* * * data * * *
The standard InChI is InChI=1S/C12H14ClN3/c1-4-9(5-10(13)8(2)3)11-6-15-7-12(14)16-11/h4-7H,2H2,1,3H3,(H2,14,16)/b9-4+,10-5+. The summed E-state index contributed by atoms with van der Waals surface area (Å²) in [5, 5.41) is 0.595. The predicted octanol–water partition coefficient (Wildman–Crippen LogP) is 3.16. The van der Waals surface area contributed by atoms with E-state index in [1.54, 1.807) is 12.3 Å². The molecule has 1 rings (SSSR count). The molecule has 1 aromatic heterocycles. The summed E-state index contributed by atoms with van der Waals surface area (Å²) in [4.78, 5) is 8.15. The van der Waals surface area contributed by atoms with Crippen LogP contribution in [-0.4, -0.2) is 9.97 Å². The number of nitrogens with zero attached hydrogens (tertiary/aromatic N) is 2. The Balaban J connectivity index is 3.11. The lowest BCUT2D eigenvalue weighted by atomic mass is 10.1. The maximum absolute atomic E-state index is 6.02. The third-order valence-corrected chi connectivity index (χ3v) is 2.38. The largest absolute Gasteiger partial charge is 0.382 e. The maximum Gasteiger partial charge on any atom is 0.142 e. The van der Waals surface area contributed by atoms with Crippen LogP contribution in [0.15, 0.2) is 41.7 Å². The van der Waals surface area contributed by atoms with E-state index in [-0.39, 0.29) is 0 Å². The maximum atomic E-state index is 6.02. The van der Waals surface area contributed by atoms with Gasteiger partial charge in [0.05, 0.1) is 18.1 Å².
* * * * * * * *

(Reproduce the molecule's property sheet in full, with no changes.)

The standard InChI is InChI=1S/C12H14ClN3/c1-4-9(5-10(13)8(2)3)11-6-15-7-12(14)16-11/h4-7H,2H2,1,3H3,(H2,14,16)/b9-4+,10-5+. The summed E-state index contributed by atoms with van der Waals surface area (Å²) in [5, 5.41) is 0.595. The predicted octanol–water partition coefficient (Wildman–Crippen LogP) is 3.16. The van der Waals surface area contributed by atoms with E-state index in [1.54, 1.807) is 12.3 Å². The molecule has 1 rings (SSSR count). The molecule has 1 aromatic heterocycles. The summed E-state index contributed by atoms with van der Waals surface area (Å²) in [4.78, 5) is 8.15. The van der Waals surface area contributed by atoms with Crippen LogP contribution in [-0.4, -0.2) is 9.97 Å². The number of nitrogens with zero attached hydrogens (tertiary/aromatic N) is 2. The Balaban J connectivity index is 3.11. The lowest BCUT2D eigenvalue weighted by atomic mass is 10.1. The maximum absolute atomic E-state index is 6.02. The third-order valence-corrected chi connectivity index (χ3v) is 2.38. The largest absolute Gasteiger partial charge is 0.382 e. The maximum Gasteiger partial charge on any atom is 0.142 e. The van der Waals surface area contributed by atoms with Crippen LogP contribution in [0.15, 0.2) is 41.7 Å². The van der Waals surface area contributed by atoms with E-state index in [-0.39, 0.29) is 0 Å². The maximum atomic E-state index is 6.02. The van der Waals surface area contributed by atoms with Gasteiger partial charge in [0.05, 0.1) is 18.1 Å².